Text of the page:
The Healing Powers of Burdock from www.herballegacy.com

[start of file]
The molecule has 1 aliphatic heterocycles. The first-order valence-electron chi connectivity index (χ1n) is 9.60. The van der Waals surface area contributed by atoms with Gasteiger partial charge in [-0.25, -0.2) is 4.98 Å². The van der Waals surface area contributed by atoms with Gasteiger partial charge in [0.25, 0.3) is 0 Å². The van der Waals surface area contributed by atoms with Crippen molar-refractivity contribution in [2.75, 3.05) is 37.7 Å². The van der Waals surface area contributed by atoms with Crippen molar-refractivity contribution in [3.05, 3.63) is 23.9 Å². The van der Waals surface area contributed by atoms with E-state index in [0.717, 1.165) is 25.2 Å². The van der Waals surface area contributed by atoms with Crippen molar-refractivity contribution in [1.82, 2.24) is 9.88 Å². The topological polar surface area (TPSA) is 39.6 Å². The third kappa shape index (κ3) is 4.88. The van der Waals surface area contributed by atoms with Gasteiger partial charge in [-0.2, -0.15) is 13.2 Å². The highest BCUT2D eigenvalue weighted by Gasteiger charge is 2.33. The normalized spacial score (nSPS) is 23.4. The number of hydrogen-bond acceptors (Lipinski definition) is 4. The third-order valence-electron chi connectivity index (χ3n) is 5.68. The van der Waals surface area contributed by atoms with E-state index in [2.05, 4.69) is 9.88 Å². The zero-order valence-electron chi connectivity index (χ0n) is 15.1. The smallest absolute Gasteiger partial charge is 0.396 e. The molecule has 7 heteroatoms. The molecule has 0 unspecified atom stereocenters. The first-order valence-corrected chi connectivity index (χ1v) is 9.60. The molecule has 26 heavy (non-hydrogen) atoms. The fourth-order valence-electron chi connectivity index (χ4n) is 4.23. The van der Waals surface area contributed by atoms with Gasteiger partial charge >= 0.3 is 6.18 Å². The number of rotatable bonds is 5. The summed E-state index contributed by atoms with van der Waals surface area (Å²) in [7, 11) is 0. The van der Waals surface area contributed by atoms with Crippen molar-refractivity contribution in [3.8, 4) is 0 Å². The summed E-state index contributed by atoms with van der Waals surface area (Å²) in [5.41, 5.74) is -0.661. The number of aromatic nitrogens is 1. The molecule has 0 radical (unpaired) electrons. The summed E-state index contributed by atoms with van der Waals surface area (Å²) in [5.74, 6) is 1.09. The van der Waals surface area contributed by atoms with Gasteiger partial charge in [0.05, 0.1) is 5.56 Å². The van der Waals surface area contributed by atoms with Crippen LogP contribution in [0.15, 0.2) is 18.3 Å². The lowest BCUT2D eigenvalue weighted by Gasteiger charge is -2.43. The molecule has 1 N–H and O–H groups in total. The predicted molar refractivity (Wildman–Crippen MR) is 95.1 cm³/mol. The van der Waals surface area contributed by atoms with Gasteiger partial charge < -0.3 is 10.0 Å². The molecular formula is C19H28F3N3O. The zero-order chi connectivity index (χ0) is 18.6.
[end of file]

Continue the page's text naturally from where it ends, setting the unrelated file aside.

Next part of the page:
Burdock has been used by herbalists worldwide to treat a variety of skin diseases such as abscesses, acne, carbuncles, psoriasis and eczema. Burdock can be either taken alone or combined with other remedies, such as Yellow Dock and Sarsaparilla. The beneficial effects of this herb include increasing circulation to the skin, helping to detoxify the epidermal tissues. Burdock Root has been reported to destroy bacteria and fungus cultures. It is a popular detoxifying agent that produces a diuretic effect on the body which aids the filtering of impurities from the bloodstream. By promoting perspiration, Burdock Root eliminates toxins through the skin. By producing a detoxifying effect, Burdock Root aids blood circulation and produces a variety of positive side effects. As mentioned before it contains inulin, a carbohydrate that strengthens the liver. The high concentration of inulin and mucilage aids in the soothing effects on the gastrointestinal tract. The high concentration of inulin is helpful for individuals that are afflicted with diabetes and hypoglycemia as it provides helpful sugar that does not provoke rapid insulin production. Inulin, which is very high in Burdock, is a resinoid or camphor-like hydrocarbon that is aromatic, stimulant, expectorant, tonic, stomachic, and antiseptic. Burdock Root contains polyacetylenes that gives the herb its antibacterial and antifungal properties. It is used as a mild laxative that aids in the elimination of uric acid or gout. It is classified as an alterative, diuretic and diaphoretic. It helps the kidneys to filter out impurities from the blood very quickly. It clears congestion in respiratory, lymphatic, urinary and circulatory systems. Burdock releases water retention, stimulates digestion, aids kidney, liver and gallbladder function. It also functions as an aperient, depurative, and antiscorbutic. Decoctions of Burdock have also been historically used for soothing the kidneys, relieving the lymphatic system, rheumatism, gout, GI tract disorders, stomach ailments, constipation, catarrh, fever, infection, fluid retention and skin problems. An article in Chemotherapy identified the chemical arctigenin contained in Burdock as an “inhibitor of experimental tumor growth.” Both European and Chinese herbalists have long considered burdock root’s “lightly warming, moistening effect an excellent tonic for the lungs and liver. It reportedly stimulates toxic waste through the skin and urine, improving digestion and is good for arthritis and rheumatism. Burdock is an aid to circulation because of its antioxidant and anti-inflammatory activity. A recent study showed that Burdock blocked dangerous chemicals from causing damage to cells, suggesting to the possibility that burdock may help decrease the risk of developing cancer from toxic chemicals. Some other miscellaneous disorders Burdock Root is good for are: Helpful in cellular regeneration Useful in cleansing and treatment of Crohn’s disease and diverticulitis Aids in alleviating distress related to Chronic Fatigue Syndrome Useful in the treatment of recovery from Hepatitis Burdock stimulates the appetite, so modern experts recommend it for anorexia nervosa Burdock is useful for most of the same needs as Yellow Dock (rumex crispus) and is effective in treating gout and high cholesterol. Based on many studies with animals exposed to toxic chemicals, the tea very effectively protects the body against cellular damage and abnormal growths. The tea also has powerful anti-inflammatory activity based on studies and reduces liver damage from toxic chemicals. As a mildly bitter-tasting herb, it increases saliva and bile secretion, which aids digestion and cleanses the liver. Burdock root tea can also be applied externally for treating skin conditions. Despite Burdock’s reputation as a noxious weed, it is the source of several very palatable foods. Edible components of the Burdock plant are its roots, seeds, and its young stems. Young stalks are boiled to be eaten like asparagus, raw stems and young leaves are eaten in salads. Both the root and leaves are used in herbal remedies, but most recipes call for the root which has a sweetish and mucilaginous taste. Fresh burdock root also has a distinct aroma. It has been used, after chopping and roasting, as a coffee substitute.
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